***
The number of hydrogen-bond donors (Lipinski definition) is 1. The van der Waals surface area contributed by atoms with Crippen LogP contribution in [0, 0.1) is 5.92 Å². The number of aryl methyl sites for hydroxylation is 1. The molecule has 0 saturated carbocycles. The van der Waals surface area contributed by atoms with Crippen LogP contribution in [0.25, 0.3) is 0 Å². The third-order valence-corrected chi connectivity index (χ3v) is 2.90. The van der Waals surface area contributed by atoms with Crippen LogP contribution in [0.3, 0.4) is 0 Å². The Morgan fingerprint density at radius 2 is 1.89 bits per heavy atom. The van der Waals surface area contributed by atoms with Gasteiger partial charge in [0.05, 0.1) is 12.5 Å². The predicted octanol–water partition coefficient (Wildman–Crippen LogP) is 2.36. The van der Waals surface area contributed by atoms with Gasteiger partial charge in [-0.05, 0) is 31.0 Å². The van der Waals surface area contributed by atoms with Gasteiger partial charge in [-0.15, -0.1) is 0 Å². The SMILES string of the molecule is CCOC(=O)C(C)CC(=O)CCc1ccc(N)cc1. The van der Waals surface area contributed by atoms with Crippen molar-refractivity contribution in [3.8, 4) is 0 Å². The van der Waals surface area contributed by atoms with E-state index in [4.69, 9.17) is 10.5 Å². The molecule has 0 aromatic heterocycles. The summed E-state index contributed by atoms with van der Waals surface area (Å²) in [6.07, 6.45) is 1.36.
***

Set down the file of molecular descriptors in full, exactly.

The number of hydrogen-bond donors (Lipinski definition) is 1. The van der Waals surface area contributed by atoms with Crippen LogP contribution in [0, 0.1) is 5.92 Å². The number of aryl methyl sites for hydroxylation is 1. The molecule has 0 saturated carbocycles. The van der Waals surface area contributed by atoms with Crippen LogP contribution in [0.25, 0.3) is 0 Å². The third-order valence-corrected chi connectivity index (χ3v) is 2.90. The van der Waals surface area contributed by atoms with Crippen LogP contribution in [0.3, 0.4) is 0 Å². The Morgan fingerprint density at radius 2 is 1.89 bits per heavy atom. The van der Waals surface area contributed by atoms with Gasteiger partial charge in [0.05, 0.1) is 12.5 Å². The predicted octanol–water partition coefficient (Wildman–Crippen LogP) is 2.36. The van der Waals surface area contributed by atoms with Gasteiger partial charge in [-0.05, 0) is 31.0 Å². The van der Waals surface area contributed by atoms with Gasteiger partial charge in [-0.15, -0.1) is 0 Å². The SMILES string of the molecule is CCOC(=O)C(C)CC(=O)CCc1ccc(N)cc1. The van der Waals surface area contributed by atoms with Crippen molar-refractivity contribution in [3.8, 4) is 0 Å². The van der Waals surface area contributed by atoms with E-state index in [4.69, 9.17) is 10.5 Å². The molecule has 0 aromatic heterocycles. The summed E-state index contributed by atoms with van der Waals surface area (Å²) in [6.07, 6.45) is 1.36.